The free, downloadable Aster Data Developer Express IDE now brings the power of SQL-MapReduce to any organization that is looking to build richer analytic applications that can leverage massive data volumes. Much of the MapReduce coding, including programming concepts like parallelization and distributed data analysis, is addressed by the IDE without the developer or analyst needing to have expertise in these areas. This simplification makes it much easier for developers to be successful quickly and eliminates the need for them to have any deep knowledge of the MapReduce parallel processing framework. Google first published MapReduce in 2004 for parallel processing of big data sets. Aster Data has coupled SQL with MapReduce and brought SQL-MapReduce to market, making it significantly easier for any organization to leverage the power of MapReduce. The Aster Developer Express IDE simplifies application development even further with an intuitive point-and-click development environment that speeds development of rich analytic applications. Applications can be validated locally on the desktop or ultimately within Aster Data nCluster, a massive parallel processing (MPP) database with a fully integrated analytics engine that is powered by MapReduce—known as a data-analytics server.

Rich analytic applications that can be easily built with Aster Data’s downloadable IDE include:

Iterative Analytics: Uncovering critical business patterns in your data requires hypothesis-driven, iterative analysis.  This class of applications is defined by the exploratory navigation of massive volumes of data in a top-down, deductive manner.  Aster Data’s IDE makes this easy to develop and to validate the algorithms and functions required to deliver these advanced analytic applications.

Prediction and Optimization: For this class of applications, the process is inductive. Rather than starting with a hypothesis, developers and analysts can easily build analytic applications that discover the trends, patterns, and outliers in data sets.  Examples include propensity to churn in telecommunications, proactive product and service recommendations in retail, and pricing and retention strategies in financial services.

Ad Hoc Analysis: Examples of ad hoc analysis that can be performed includes social network analysis, advanced click stream analysis, graph analysis, cluster analysis, and a wide variety of mathematical, trigonometry, and statistical functions.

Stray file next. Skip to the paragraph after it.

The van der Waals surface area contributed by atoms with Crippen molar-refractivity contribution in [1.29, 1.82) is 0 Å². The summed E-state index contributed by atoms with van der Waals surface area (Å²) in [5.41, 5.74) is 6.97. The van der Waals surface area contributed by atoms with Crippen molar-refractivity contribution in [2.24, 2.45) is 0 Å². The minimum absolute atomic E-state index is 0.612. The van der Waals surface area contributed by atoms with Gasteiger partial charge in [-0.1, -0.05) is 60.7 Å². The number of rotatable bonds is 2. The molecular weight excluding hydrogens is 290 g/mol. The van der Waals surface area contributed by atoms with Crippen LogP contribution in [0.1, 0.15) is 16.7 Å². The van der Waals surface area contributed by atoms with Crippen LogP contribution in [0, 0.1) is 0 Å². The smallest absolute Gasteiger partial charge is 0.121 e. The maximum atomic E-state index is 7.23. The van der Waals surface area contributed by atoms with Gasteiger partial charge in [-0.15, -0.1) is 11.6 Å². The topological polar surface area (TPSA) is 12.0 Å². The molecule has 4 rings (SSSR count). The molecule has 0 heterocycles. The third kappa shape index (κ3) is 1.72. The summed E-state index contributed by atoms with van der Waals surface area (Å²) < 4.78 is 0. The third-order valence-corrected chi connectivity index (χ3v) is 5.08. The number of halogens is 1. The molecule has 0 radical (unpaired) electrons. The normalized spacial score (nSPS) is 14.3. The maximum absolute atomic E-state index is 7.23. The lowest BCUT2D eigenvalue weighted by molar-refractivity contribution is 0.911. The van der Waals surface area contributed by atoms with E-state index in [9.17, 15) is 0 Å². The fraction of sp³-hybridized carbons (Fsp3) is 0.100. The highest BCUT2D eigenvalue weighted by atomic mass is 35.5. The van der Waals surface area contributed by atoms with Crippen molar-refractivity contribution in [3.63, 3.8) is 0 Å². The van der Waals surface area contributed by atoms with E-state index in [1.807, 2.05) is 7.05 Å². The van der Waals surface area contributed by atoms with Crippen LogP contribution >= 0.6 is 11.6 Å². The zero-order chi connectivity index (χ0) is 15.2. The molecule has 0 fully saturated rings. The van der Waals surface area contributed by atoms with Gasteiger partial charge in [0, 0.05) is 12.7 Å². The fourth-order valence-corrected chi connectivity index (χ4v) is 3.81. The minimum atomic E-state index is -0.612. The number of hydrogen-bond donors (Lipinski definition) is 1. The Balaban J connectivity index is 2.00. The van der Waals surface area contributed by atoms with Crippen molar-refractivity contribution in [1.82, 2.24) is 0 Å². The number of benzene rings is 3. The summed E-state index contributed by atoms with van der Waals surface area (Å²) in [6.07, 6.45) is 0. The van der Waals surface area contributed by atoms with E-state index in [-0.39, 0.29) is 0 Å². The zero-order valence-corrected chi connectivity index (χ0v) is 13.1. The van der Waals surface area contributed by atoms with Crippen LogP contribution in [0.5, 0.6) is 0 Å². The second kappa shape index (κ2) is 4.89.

“Aster Data’s IDE and SQL-MapReduce significantly eases development of advanced analytic applications on big data. We have now built over 350 analytic functions in SQL-MapReduce on Aster Data nCluster that are available for customers to purchase,” said Partha Sen, CEO and Founder of Fuzzy Logix. “Aster Data’s implementation of MapReduce with SQL-MapReduce goes beyond the capabilities of general analytic development APIs and provides us with the excellent control and flexibility needed to implement even the most complex analytic algorithms.”

Richer analytics on big data volumes is the new competitive frontier. Organizations have always generated reports to guide their decision-making. Although reports are important, they are historical sets of information generally arranged around predefined metrics and generated on a periodic basis.

Advanced analytics begins where reporting leaves off. Reporting often answers historical questions such as “what happened?” However, analytics addresses “why it happened” and, increasingly, “what will happen next?” To that end, solutions like Aster Data Developer Express ease the development of powerful ad hoc, predictive analytics and enables analysts to quickly and deeply explore terabytes to petabytes of data.
“We are in the midst of a new age in analytics. Organizations today can harness the power of big data regardless of scale or complexity”, said Don Watters, Chief Data Architect for MySpace. “Solutions like the Aster Data Developer Express visual development environment make it even easier by enabling us to automate aspects of development that currently take days, allowing us to build rich analytic applications significantly faster. Making Developer Express openly available for download opens the power of MapReduce to a broader audience, making big data analytics much faster and easier than ever before.”